A second example of the sputtering vapor deposition apparatus includes a plurality of targets having different compositions respectively. During the formation of the periodical lamination, the sputter amounts of the targets are periodically controlled. Movable shutters may be provided in front of the targets. In this case, shutters are periodically closed and opened instead of controlling the sputter amounts of the targets. Alternatively, a substrate (substrate layer 1) may be periodically moved along a path extending above the targets.

A third example of the sputtering vapor deposition apparatus is of the laser beam sputtering type or the ion beam sputtering type in which a plurality of targets are periodically moved to change a target exposed to the beam.

EXAMPLE 10

With reference to FIG. 5, a magnetron sputtering apparatus includes a Bi--O target 6, an Sr--Ca--Cu--O target 7, and a Bi--Ti--O target 8. A substrate 9 made of MgO is located above the targets 7, 8, and 9. The axes of the targets 6, 7, and 8 are inclined at angles of about 30 degrees with respect to the vertical direction toward the substrate 9 so that focal points related to the targets will exit on the substrate 9. The substrate 9 can be heated by a heater 10. A movable shutter 11 is disposed in a path between the Bi--O target 6 and the substrate 9. The shutter 11 extends in front of the Bi--O target 6. A movable shutter 12 is disposed in a path between the Sr--Ca--Cu--O target 7 and the substrate 9. The shutter 12 extends in front of the Sr--Ca--Cu--O target 7. A movable shutter 13 is disposed in a path between the Bi--Ti--O target 8 and the substrate 9. The shutter 13 extends in front of the Bi--Ti--O target 8.

A thin-film superconductor according to Example 10 was fabricated by using the magnetron sputtering apparatus of FIG. 5. Specifically, a single crystal of MgO was prepared. The MgO crystal was processed or cut so that an exposed surface thereof was inclined with respect to a (100) plane by an angle of 5 degrees. The resultant MgO crystal was used as a substrate 9 placed into the magnetron sputtering apparatus. While the substrate 9 was continuously heated at a temperature of about 600° C. by the heater 10, the targets 6, 7, and 8 were subjected to sputtering in an atmosphere of a mixture of argon and oxygen (5:1) which had a pressure of 3 Pa. During the sputtering, RF powers fed to the targets 6, 7, 8 were equal to 30 W, 60 W, and 60 W respectively.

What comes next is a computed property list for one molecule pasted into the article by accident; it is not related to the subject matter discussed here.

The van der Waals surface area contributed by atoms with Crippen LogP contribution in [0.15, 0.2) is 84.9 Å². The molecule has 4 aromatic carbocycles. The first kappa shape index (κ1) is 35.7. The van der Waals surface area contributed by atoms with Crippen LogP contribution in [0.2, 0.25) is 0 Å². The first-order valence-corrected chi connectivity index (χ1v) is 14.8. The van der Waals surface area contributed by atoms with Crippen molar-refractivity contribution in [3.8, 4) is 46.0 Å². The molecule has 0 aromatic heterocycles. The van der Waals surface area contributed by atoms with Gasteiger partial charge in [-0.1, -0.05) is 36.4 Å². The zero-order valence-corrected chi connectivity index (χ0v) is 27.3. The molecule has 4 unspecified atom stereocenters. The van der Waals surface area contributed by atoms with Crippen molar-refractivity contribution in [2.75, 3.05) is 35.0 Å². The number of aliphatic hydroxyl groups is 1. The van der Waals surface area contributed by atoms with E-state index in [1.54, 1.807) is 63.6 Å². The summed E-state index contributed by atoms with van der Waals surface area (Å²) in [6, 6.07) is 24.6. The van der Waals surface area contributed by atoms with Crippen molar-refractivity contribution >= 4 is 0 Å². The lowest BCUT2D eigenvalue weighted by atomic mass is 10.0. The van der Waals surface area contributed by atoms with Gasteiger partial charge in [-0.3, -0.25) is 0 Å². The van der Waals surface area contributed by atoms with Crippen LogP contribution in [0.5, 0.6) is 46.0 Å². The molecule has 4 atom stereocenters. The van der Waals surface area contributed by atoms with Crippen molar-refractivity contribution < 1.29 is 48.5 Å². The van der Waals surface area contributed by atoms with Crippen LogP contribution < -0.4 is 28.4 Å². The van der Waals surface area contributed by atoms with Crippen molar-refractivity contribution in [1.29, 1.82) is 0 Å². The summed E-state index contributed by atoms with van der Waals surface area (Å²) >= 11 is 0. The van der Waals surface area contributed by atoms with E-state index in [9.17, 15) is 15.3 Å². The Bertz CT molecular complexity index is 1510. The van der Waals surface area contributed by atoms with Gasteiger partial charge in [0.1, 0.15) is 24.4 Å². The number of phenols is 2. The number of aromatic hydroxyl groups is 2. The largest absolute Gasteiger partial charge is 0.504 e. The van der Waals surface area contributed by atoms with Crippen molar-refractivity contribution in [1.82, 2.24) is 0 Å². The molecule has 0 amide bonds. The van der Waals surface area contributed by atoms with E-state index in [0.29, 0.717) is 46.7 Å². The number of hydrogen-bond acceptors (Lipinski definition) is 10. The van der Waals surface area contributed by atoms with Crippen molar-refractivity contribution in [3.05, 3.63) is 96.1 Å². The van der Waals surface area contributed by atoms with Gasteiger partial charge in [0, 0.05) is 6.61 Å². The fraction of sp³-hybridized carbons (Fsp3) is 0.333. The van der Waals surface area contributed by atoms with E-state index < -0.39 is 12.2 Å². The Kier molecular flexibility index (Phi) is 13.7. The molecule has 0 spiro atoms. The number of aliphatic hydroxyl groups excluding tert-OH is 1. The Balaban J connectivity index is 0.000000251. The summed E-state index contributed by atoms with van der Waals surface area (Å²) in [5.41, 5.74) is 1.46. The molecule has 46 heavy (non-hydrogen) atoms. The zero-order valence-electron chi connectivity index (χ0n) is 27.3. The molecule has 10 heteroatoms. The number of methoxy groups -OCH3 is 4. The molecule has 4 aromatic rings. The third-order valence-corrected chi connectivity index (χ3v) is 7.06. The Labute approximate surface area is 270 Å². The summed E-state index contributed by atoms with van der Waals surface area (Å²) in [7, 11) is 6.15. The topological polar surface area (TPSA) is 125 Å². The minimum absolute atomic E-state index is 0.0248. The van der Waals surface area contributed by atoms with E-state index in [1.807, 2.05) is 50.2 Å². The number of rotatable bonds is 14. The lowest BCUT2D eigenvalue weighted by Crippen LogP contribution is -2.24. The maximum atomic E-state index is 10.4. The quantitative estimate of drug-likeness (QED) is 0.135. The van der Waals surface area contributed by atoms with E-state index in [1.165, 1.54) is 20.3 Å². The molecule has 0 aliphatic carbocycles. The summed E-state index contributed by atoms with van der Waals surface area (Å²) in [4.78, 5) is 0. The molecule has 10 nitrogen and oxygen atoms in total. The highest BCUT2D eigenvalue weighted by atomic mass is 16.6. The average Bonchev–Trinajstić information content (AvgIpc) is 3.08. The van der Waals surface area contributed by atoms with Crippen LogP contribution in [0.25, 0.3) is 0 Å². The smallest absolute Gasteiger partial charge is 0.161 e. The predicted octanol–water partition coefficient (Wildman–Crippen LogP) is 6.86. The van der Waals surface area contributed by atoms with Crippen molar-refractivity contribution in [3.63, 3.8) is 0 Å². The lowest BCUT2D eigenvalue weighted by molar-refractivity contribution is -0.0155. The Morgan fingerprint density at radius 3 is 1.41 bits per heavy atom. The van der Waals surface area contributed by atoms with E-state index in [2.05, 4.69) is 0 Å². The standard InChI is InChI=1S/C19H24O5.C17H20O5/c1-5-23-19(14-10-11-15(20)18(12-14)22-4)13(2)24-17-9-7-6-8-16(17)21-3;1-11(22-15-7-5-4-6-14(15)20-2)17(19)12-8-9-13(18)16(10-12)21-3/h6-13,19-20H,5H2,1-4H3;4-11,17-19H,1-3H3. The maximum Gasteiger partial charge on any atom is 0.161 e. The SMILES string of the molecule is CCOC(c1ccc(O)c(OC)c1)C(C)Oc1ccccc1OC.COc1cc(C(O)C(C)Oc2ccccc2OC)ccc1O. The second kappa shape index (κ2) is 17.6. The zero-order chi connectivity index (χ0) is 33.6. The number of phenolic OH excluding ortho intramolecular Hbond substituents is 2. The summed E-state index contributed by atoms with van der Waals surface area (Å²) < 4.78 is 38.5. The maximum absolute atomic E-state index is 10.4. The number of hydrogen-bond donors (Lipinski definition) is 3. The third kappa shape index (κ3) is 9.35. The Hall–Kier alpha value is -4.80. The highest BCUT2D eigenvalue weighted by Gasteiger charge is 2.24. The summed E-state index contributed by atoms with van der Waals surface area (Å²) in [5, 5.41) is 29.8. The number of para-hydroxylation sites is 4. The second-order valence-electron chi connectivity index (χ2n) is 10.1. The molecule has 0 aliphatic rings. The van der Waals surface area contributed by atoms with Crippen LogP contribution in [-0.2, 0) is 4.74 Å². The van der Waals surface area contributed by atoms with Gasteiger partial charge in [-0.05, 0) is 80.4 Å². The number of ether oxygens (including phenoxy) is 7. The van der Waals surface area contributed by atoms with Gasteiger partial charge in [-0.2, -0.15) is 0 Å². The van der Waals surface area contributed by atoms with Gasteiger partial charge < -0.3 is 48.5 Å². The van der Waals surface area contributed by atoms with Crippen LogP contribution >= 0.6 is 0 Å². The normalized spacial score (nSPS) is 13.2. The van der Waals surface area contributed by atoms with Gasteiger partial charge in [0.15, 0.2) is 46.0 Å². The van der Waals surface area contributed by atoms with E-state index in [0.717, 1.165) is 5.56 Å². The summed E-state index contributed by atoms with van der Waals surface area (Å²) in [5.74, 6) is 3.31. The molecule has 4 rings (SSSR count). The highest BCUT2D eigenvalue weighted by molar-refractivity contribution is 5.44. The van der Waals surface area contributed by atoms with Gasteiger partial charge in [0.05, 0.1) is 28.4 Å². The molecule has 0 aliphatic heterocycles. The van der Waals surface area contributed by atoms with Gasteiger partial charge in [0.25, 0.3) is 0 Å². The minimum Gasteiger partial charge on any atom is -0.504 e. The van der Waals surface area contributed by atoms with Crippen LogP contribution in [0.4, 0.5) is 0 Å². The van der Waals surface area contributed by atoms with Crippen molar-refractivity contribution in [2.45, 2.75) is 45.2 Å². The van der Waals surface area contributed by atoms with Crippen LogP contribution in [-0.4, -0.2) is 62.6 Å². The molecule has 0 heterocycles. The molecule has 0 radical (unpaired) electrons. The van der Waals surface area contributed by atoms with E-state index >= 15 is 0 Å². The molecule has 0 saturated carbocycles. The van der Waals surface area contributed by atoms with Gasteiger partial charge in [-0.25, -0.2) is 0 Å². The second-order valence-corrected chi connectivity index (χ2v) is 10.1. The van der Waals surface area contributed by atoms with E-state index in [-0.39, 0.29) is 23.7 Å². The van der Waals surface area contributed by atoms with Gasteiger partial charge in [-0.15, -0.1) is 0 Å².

In more detail, the shutters 11 and 13 were sequentially controlled so that Bi--O vapor, Bi--Ti--O vapor, and Bi--O vapor were sequentially reached the substrate 9 from the targets 6 and 8. As a result, a layer of the Bi--Ti--O system was deposited on the substrate 9. The effective sputter times of the targets 6 and 8 were adjusted so that the element composition ratio in the Bi--Ti--O layer was 4:3 (Bi:Ti). The sequence of the above-mentioned steps to form a Bi--Ti--O layer was repeated twenty times (twenty cycles). In this way, a thin film of the Bi--Ti--O system was formed on the substrate 9. Subsequently, the temperature of the substrate 9 with the Bi--Ti--O film was increased to 650° C. by controlling the heater 10. While the the temperature of the substrate 9 was held at 650° C., the shutters 11 and 12 were sequentially controlled so that Bi--O vapor, Sr--Ca--Cu--O vapor, and Bi--O vapor were sequentially reached the substrate 9 from the targets 6 and 7. As a result, a layer of the Bi--Sr--Ca--Cu--O system was deposited on the Bi--Ti--O film. The sequence of the above-mentioned steps to form a Bi--Sr--Ca--Cu--O layer was repeated twenty times (twenty cycles). In this way, a thin film of the Bi--Sr--Ca--Cu--O system was formed on the Bi--Ti--O film.

Experiments were performed on the thin-film superconductor of Example 10. Specifically, the resistance of the thin film of Bi--Sr--Ca--Cu--O in the thin-film superconductor of Example 10 was measured at varying temperatures. In FIG. 6, the curved line denotes the experimentally-obtained relation between the temperature and the resistance of the Bi--Sr--Ca--Cu--O film in the thin-film superconductor of Example 10. It was found that the temperature Tc of the Bi--Sr--Ca--Cu--O film in the thin-film superconductor of Example 10 was higher than the temperature Tc of the Bi--Sr--Ca--Cu--O film in the thin-film superconductor of Example 1. In addition, the Bi--Sr--Ca--Cu--O film in the thin-film superconductor of Example 10 was better in critical current density than the Bi--Sr--Ca--Cu--O film in the thin-film superconductor of Example 1.

EXAMPLE 11

A thin-film superconductor according to Example 11 is similar to the thin-film superconductor of Example 10 except that the MgO substrate is replaced by a substrate made of a single crystal of SrTiO3, α-Al2 O3 (sapphire), MgAl2 O4, YSZ, LaGaO3, LaAlO3, NdGaO3, YAlO3, Si, GaAs, LaSrGaO4, NdSrGaO4, PrGaO3, or PrAlO3.

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Classifications
U.S. Classification505/238, 427/62, 428/702, 505/702, 428/930, 505/190, 505/239
International ClassificationH01L39/24, C01G1/00, H01B12/06, H01L39/02, C30B25/06, C30B29/22, C30B23/08
Cooperative ClassificationY10S428/93, Y10S505/702, H01L39/2461
European ClassificationH01L39/24J2P4